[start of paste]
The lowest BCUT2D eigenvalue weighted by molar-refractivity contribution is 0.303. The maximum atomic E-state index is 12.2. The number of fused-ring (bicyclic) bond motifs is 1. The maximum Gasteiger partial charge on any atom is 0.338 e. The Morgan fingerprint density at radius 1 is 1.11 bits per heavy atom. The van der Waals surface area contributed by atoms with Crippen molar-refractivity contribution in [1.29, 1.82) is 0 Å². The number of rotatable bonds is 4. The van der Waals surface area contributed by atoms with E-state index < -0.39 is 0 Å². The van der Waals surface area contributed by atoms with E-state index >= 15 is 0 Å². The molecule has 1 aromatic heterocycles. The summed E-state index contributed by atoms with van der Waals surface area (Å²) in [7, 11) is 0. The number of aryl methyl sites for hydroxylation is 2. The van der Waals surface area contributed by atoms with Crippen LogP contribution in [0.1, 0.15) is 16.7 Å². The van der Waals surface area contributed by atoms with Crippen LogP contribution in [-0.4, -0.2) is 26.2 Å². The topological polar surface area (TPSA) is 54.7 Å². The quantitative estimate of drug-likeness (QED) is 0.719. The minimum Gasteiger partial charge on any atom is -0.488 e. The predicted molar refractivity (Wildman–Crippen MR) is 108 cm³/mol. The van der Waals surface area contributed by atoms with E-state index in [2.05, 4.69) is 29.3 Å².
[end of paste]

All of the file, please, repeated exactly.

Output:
The lowest BCUT2D eigenvalue weighted by molar-refractivity contribution is 0.303. The maximum atomic E-state index is 12.2. The number of fused-ring (bicyclic) bond motifs is 1. The maximum Gasteiger partial charge on any atom is 0.338 e. The Morgan fingerprint density at radius 1 is 1.11 bits per heavy atom. The van der Waals surface area contributed by atoms with Crippen molar-refractivity contribution in [1.29, 1.82) is 0 Å². The number of rotatable bonds is 4. The van der Waals surface area contributed by atoms with E-state index < -0.39 is 0 Å². The van der Waals surface area contributed by atoms with E-state index >= 15 is 0 Å². The molecule has 1 aromatic heterocycles. The summed E-state index contributed by atoms with van der Waals surface area (Å²) in [7, 11) is 0. The number of aryl methyl sites for hydroxylation is 2. The van der Waals surface area contributed by atoms with Crippen LogP contribution in [0.1, 0.15) is 16.7 Å². The van der Waals surface area contributed by atoms with Crippen LogP contribution in [-0.4, -0.2) is 26.2 Å². The topological polar surface area (TPSA) is 54.7 Å². The quantitative estimate of drug-likeness (QED) is 0.719. The minimum Gasteiger partial charge on any atom is -0.488 e. The predicted molar refractivity (Wildman–Crippen MR) is 108 cm³/mol. The van der Waals surface area contributed by atoms with E-state index in [2.05, 4.69) is 29.3 Å².